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Polyvictimization and Its Relationship to Symptoms of Psychopathology in a Southern European Sample of Adolescent Outpatients

NCJ Number
Child Abuse and Neglect Volume: 38 Issue: 4 Dated: April 2014 Pages: 747-756
M. Soledad Álvarez-Lister; Noemí Pereda; Judit Abad; Georgina Guilera
Date Published
April 2014
10 pages
Using self-reports, this study assessed the relationship between polyvictimization and symptoms of psychopathology in a clinical sample of 132 adolescent outpatients between the ages of 12 and 17 who were participating in mental health services in Spain.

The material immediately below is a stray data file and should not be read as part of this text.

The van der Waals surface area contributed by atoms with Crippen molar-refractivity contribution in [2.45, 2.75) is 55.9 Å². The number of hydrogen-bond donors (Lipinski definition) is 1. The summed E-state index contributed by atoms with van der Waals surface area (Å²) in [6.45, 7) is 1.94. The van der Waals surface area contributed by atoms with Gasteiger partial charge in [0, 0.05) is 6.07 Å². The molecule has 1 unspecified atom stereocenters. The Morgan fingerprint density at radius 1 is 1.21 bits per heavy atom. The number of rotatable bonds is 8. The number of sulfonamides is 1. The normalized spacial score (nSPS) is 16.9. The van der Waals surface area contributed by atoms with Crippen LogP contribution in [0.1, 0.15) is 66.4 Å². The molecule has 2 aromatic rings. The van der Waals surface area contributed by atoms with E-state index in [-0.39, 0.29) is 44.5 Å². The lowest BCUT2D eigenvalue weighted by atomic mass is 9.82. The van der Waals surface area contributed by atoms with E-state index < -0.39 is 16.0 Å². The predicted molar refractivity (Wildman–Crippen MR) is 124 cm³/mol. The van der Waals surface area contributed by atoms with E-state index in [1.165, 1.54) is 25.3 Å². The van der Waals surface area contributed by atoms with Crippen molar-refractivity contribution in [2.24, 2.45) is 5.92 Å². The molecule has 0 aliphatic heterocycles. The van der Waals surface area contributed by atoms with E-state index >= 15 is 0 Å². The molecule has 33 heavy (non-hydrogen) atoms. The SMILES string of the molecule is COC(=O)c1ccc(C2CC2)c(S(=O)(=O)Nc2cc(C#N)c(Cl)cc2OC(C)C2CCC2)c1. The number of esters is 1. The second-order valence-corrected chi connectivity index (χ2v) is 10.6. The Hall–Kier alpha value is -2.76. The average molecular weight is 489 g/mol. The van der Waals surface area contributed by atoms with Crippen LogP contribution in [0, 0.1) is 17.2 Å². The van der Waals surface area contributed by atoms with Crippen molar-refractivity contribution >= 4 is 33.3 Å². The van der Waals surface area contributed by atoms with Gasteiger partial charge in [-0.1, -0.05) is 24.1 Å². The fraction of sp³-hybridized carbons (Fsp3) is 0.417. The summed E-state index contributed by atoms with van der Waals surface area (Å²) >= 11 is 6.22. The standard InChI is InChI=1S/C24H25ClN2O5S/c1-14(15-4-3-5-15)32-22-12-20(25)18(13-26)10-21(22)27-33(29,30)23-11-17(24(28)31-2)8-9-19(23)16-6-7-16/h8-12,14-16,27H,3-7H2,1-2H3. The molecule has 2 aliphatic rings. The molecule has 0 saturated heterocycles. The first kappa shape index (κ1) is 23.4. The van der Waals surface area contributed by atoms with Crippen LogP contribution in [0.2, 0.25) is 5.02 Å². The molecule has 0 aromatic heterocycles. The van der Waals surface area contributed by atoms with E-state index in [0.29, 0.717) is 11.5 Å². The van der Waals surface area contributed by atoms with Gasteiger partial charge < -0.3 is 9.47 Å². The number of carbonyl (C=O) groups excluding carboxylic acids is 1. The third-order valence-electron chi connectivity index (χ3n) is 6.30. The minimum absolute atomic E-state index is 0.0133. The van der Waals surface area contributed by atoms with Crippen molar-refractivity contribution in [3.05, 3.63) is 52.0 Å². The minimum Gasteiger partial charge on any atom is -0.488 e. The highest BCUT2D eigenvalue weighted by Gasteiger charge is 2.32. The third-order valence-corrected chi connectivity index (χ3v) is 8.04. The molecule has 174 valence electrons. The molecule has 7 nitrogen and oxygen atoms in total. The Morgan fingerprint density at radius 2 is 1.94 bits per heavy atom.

Across their life time, adolescent polyvictims (approximately 13 percent of the sample) accumulated comparatively more episodes of victimization that were related to a wide range of contexts (approximately five of the six evaluated modules). This study's findings confirm that the accumulation of victimization experiences increases the risk for psychological impairment in youth. Differences between polyvictims and the other adolescents were found for both emotional and behavioral problems, as well as for general impairment. This association was maintained even when the severity of clinical symptomatology was taken into account. Regarding demographic variables, there were no differences between polyvictims and the rest of the sample. The Juvenile Victimization Questionnaire and the Youth Self-report were used to analyze polyvictimization and symptoms of psychopathology, respectively. Participants reported on a wide range of victimizations that included 36 forms of victimization against children and youth grouped into six modules. The modules are conventional crime (nine items); child maltreatment (four items); victimization by peers and siblings (six items); sexual victimization (six items); witnessing and indirect victimization (nine items); and Internet victimization (two items). 3 tables and 40 references